I love writing things down. I write down quotes. I write down favorite spots. But, most importantly, I write down my goals and my dreams. And so when I say this, I mean it – I hate when people tell me the reason why I am not reaching my goals is because I don’t write them down.
I recently moved and therefore purged a lot of things. As I was going through my old journals, I found a list of goals I wrote down. They are pretty simple, but this list was written years ago and guess what, I still haven’t accomplished the goals that I wrote down on a piece of paper.
Now, to be honest, I do reach a lot of my goals. But, some goals – I just can’t seem to reach even if they are really important to me.
The BBC had a recent article on the secret to a meaningful life and one of the main secrets is our personal projects. Personal projects are goals like losing weight or finding a man or starting a business.
The one thing about goals is that they are goals – we don’t have those things now. Which is why we create charts, and plan out our calendars, and research how to achieve our goals.
So, having goals is big – it’s a great first step. But, the real key to success and happiness is actually believing that you can attain those goals.
Let me repeat. Having goals is great, but believing that your goals are possible is what fuels their reality.
Insanity is Doing The Same Thing Over and Over Again, But Expecting Different Results:
Goals take work, a lot of work. And who wants to go to the gym 7 days a week, eat nothing and not see progress? Who wants to practice shooting a basketball for months, and never make a basket from a layup? It’s not fun. It seems pointless. And very few people like to just change without seeing results. Doing things differently and changing takes work and effort (either physical, but mostly mentally).
Hence the phrase, “start small”.
- Run 5 miles
- Find pretty hair styles for work and dates
- Make new friends in marketing and design
- Fall in love with someone who loves me too
- Have a better relationship with my parents
- Become a better public speaker
- Workout 3 times a week
- Travel to new cities
- Finish my book
- Eat 1400 calories a day
- Be a good marketer
- Save for a home
As I reflect on this list, I just don’t think I can do any of these things. I’ve had pretty much the same list for so long and at this point, and all of this feels unattainable (except for number 5 – thankfully).
Honestly, it’s embarrassing to admit because, for a lot of you, this is stuff that you always do. And, for me, this is stuff I still struggle with.
Not only do I still struggle with this list, but it doesn’t seem attainable.
I once wrote out a post-it that said “smile today” and when my boss saw it, he said, do you really need the reminder? And I said yes.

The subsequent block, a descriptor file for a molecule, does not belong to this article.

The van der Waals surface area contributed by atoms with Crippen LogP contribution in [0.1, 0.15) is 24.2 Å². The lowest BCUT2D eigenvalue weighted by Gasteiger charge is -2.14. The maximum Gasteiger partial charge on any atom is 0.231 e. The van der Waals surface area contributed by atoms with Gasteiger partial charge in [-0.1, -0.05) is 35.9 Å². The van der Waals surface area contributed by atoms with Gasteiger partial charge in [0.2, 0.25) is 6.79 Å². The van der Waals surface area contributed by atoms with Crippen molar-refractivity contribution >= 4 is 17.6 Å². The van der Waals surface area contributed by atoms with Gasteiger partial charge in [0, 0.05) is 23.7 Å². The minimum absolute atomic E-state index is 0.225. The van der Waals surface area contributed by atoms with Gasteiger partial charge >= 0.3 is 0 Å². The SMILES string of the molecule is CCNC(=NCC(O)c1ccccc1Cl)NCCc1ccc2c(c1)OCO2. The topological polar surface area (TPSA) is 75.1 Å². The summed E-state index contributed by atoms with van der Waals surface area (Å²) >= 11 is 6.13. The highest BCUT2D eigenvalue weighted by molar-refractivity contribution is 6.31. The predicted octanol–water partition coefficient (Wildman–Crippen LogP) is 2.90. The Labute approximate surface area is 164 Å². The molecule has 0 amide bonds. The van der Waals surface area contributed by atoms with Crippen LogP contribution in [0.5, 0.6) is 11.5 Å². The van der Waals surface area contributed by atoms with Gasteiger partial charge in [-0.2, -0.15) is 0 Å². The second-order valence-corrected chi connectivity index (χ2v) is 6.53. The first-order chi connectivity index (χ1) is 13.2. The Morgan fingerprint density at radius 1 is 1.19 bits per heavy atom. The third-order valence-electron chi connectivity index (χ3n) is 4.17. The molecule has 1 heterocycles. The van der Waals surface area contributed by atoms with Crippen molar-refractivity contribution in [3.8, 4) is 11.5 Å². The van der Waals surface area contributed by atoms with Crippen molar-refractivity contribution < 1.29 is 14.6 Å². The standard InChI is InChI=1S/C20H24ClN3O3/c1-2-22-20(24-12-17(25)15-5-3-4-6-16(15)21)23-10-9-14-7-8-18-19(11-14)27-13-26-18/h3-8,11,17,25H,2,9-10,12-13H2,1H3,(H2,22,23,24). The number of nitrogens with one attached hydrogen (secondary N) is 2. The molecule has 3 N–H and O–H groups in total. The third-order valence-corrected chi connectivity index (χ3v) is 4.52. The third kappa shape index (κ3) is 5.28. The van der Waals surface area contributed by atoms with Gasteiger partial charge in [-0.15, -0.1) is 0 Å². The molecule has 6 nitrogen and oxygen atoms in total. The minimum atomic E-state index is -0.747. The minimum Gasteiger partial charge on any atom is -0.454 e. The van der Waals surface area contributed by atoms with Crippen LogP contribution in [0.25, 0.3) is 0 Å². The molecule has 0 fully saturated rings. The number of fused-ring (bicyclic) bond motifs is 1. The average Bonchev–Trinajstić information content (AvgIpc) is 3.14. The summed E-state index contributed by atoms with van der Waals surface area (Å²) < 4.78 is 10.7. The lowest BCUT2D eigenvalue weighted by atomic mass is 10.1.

How to Reassess Your Goals:
So, love, I’m starting to reassess.
Starting with the first on my list. I’ve wanted to run 5 miles a day ever since I heard that’s what Katie Holmes does. Over the years, I’ve enjoyed running and one of my greatest accomplishments was when I was training for a Chicago half marathon and ran 10 miles on the Lake Front Path. I have never felt more alive or proud of myself for not stopping or giving up.
As of today, I can’t remember the last time I went running, so to have a goal of 5 miles straight seems a bit much. Hence, my new goal is to run 1 mile. That’s it. I want to be able to run 1 mile 3 times a week. Once I reach that milestone, then I can progress. But, then again don’t doubt your abilities. When I ran those 10 miles, I had just left the hospital and hadn’t worked out in months. So, challenge yourself, but also be real with yourself.
Admitting is The Hardest Part:
I know that a lot of us made New Years Resolutions, and we’re already past January. So, take a look at your goals. Ask yourself if you really think that you can achieve that goal. Don’t think about anyone else but yourself. If you think this is so easy and you should be able to do it – but you really can’t, just admit it. No one else needs to know. But, you do need to start somewhere.
Also remember, thinking you can achieve something is not the same things as saying that you can do it now. I can run a mile, but do I run a mile three times a week? No, I don’t. So, it’s developing that habit. I read once that if you are in a rut, to start at the lowest level – the level where you can’t say no. i.e. writing for 10 minutes a day. Then you can progress.
So, take a breath and write out your goals – things you really want.
And go through that list and set realistic expectations. Are you sure that you can attain those goals? Now, start. Let me know how it goes.